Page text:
It’s been quite some time since NASA has been able to return celestial samples to Earth for research. That may be about to change with the upcoming launch of a mission set to return an asteroid sample from a near-earth asteroid. The returned samples will be thoroughly researched in hopes of discovering more about how planets form, as well as how life may have started. Learning more about the target asteroid can also teach us more about asteroids with the potential to impact Earth.
It wouldn’t be a NASA mission without a fun vehicle name, and they have not disappointed this time. The Origins, Spectral Interpretation, Resource Identification, Security-Regolith Explorer (OSIRIS-REx) spacecraft will travel to Bennu, a near-earth asteroid that has been picked as the mission target.
OSIRIS-REx, aside from being a great acronym, is a 4,650-pound spacecraft that will launch atop an Atlas V 411 rocket to begin a mission that will take seven years from start to finish. Launching this year, the vehicle should reach its target in 2018. OSIRIS-REx will survey Bennu, looking for the most beneficial areas to sample. After picking a prime location, it will collect between 2 and 70 ounces of material, which it will return to Earth via a detachable capsule set to return to Earth in 2023.
Dante Lauretta from the University of Arizona, Tucson is the OSIRIS REx Principal Investigator. He is obviously excited about the potential of this mission:
The launch of OSIRIS-REx is the beginning a seven-year journey to return pristine samples from asteroid Bennu. The team has built an amazing spacecraft, and we are well-equipped to investigate Bennu and return with our scientific treasure.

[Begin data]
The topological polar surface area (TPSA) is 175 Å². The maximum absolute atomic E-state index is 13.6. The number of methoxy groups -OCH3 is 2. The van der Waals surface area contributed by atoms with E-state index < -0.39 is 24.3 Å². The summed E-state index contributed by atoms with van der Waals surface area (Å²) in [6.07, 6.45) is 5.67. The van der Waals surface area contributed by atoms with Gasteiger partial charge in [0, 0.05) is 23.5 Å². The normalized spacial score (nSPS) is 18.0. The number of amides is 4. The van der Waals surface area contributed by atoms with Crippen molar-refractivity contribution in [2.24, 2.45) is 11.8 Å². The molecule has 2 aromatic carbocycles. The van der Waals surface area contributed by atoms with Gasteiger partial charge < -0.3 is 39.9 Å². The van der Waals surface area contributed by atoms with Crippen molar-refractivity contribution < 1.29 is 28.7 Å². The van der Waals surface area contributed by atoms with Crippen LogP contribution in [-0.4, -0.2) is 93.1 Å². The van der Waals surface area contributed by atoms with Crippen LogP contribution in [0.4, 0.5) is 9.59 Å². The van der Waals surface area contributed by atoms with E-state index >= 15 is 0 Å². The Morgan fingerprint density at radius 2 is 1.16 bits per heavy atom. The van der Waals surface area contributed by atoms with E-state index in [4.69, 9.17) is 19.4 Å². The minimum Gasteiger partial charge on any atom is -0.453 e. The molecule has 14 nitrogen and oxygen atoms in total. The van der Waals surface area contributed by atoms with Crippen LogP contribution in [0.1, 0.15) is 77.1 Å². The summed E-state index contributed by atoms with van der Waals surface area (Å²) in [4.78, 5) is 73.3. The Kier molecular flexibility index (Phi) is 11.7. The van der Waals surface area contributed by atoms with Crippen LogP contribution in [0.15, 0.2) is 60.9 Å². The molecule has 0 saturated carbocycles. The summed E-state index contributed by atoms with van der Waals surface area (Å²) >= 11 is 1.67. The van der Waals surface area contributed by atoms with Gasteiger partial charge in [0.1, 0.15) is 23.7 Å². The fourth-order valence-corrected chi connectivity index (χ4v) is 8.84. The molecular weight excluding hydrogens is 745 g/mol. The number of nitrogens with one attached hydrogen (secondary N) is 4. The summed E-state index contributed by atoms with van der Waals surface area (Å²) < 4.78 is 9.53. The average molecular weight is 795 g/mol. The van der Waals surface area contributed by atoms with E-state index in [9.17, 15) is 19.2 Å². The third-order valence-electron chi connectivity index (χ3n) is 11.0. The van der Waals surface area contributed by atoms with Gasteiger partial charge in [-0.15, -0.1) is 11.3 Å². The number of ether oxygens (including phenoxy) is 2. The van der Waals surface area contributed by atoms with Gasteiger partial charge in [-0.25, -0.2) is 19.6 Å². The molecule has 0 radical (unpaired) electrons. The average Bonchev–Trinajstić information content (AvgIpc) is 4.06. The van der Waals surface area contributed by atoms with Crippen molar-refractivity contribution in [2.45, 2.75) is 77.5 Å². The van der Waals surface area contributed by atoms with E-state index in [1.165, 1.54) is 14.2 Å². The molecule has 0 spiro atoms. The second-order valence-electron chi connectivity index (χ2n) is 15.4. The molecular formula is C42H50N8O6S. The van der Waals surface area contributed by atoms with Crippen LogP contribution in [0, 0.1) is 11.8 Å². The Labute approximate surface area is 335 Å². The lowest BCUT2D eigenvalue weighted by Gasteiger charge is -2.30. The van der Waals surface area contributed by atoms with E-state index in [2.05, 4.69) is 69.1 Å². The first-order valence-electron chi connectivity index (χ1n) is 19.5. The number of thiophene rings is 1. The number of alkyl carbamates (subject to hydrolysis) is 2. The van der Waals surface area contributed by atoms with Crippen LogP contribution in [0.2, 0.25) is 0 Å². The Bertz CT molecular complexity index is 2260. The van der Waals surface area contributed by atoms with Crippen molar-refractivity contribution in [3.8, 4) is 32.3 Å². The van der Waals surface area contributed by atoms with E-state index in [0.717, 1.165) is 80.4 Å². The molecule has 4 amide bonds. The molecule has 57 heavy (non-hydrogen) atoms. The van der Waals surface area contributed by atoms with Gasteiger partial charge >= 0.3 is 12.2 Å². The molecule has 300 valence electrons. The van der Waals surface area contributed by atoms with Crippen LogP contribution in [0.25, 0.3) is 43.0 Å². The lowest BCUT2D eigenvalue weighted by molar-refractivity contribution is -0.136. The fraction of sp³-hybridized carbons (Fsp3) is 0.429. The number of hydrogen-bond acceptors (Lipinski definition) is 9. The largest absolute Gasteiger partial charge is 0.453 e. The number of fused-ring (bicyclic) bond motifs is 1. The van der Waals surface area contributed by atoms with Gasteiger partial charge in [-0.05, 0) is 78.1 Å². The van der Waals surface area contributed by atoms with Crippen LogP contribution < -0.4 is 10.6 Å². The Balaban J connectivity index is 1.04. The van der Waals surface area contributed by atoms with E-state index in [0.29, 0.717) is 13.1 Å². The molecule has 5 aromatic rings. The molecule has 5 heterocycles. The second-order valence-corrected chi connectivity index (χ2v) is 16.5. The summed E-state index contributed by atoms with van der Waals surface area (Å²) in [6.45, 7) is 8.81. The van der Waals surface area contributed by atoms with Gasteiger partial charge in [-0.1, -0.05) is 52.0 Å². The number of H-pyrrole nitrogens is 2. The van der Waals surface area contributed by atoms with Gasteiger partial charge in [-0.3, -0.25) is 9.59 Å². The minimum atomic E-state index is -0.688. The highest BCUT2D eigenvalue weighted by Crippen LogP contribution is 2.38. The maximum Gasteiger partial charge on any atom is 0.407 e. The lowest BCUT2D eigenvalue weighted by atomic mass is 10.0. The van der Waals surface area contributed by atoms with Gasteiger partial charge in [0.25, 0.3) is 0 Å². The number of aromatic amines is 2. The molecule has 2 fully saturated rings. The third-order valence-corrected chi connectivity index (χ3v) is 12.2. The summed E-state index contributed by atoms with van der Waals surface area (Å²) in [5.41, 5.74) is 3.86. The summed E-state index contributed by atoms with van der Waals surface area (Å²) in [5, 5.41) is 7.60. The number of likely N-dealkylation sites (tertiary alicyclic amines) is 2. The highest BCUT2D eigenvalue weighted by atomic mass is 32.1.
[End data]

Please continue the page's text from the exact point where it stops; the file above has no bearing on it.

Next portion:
The spacecraft will have the following tools (with descriptions courtesy of NASA) for exploring Bennu:
- OSIRIS-REx Camera Suite (OCAMS) – A system consisting of three cameras provided by the University of Arizona, Tucson, will observe Bennu and provide global imaging, sample site imaging, and will witness the sampling event.
- OSIRIS-REx Laser Altimeter (OLA) – A scanning LIDAR (Light Detection and Ranging) contributed by the Canadian Space Agency will be used to measure the distance between the spacecraft and Bennu’s surface, and will map the shape of the asteroid.
- OSIRIS-REx Thermal Emission Spectrometer (OTES) – An instrument provided by Arizona State University in Tempe that will investigate mineral abundances and provide temperature information with observations in the thermal infrared spectrum.
- OSIRIS-REx Visible and Infrared Spectrometer (OVIRS) – An instrument provided by NASA’s Goddard Space Flight Center in Greenbelt, Maryland and designed to measure visible and infrared light from Bennu to identify mineral and organic material.
- Regolith X-ray Imaging Spectrometer (REXIS) – A student experiment provided by the Massachusetts Institute of Technology (MIT) and Harvard University in Cambridge, which will observe the X-ray spectrum to identify chemical elements on Bennu’s surface and their abundances.
But getting to and looking at the asteroid is just the first step. In order to grab samples and return to Earth, the following systems — with descriptions again courtesy of NASA — will be employed:
- Touch-And-Go Sample Acquisition Mechanism (TAGSAM) – An articulated robotic arm with a sampler head, provided by Lockheed Martin Space Systems in Denver, to collect a sample of Bennu’s surface.
- OSIRIS-REx Sample Return Capsule (SRC) – A capsule with a heat shield and parachutes in which the spacecraft will return the asteroid sample to Earth, provided by Lockheed Martin.
The mission is set to launch on Thursday, September 8th at 7:05 EDT from Cape Canaveral in Florida.Source: NASA
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